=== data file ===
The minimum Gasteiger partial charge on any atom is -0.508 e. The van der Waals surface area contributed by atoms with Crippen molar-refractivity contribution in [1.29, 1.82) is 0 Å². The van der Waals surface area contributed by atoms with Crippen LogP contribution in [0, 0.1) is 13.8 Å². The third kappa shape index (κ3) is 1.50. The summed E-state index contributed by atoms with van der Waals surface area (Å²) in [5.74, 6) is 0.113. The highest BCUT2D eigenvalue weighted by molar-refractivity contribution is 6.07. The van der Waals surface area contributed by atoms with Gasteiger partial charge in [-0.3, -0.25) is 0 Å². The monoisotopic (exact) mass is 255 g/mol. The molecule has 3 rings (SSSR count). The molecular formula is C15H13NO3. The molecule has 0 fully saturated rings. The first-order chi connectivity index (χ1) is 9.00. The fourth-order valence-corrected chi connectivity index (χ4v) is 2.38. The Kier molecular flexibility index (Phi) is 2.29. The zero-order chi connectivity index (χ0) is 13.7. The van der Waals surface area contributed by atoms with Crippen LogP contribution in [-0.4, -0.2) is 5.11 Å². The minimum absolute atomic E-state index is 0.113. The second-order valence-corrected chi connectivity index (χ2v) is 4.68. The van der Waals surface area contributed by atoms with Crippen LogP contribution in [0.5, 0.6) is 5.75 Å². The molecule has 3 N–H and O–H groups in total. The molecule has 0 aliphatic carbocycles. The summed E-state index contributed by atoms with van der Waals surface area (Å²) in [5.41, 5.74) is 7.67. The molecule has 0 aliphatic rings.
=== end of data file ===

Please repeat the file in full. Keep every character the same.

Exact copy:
The minimum Gasteiger partial charge on any atom is -0.508 e. The van der Waals surface area contributed by atoms with Crippen molar-refractivity contribution in [1.29, 1.82) is 0 Å². The van der Waals surface area contributed by atoms with Crippen LogP contribution in [0, 0.1) is 13.8 Å². The third kappa shape index (κ3) is 1.50. The summed E-state index contributed by atoms with van der Waals surface area (Å²) in [5.74, 6) is 0.113. The highest BCUT2D eigenvalue weighted by molar-refractivity contribution is 6.07. The van der Waals surface area contributed by atoms with Gasteiger partial charge in [-0.3, -0.25) is 0 Å². The monoisotopic (exact) mass is 255 g/mol. The molecule has 3 rings (SSSR count). The molecular formula is C15H13NO3. The molecule has 0 fully saturated rings. The first-order chi connectivity index (χ1) is 9.00. The fourth-order valence-corrected chi connectivity index (χ4v) is 2.38. The Kier molecular flexibility index (Phi) is 2.29. The zero-order chi connectivity index (χ0) is 13.7. The van der Waals surface area contributed by atoms with Crippen LogP contribution in [-0.4, -0.2) is 5.11 Å². The minimum absolute atomic E-state index is 0.113. The second-order valence-corrected chi connectivity index (χ2v) is 4.68. The van der Waals surface area contributed by atoms with Crippen LogP contribution in [0.5, 0.6) is 5.75 Å². The molecule has 3 N–H and O–H groups in total. The molecule has 0 aliphatic carbocycles. The summed E-state index contributed by atoms with van der Waals surface area (Å²) in [5.41, 5.74) is 7.67. The molecule has 0 aliphatic rings.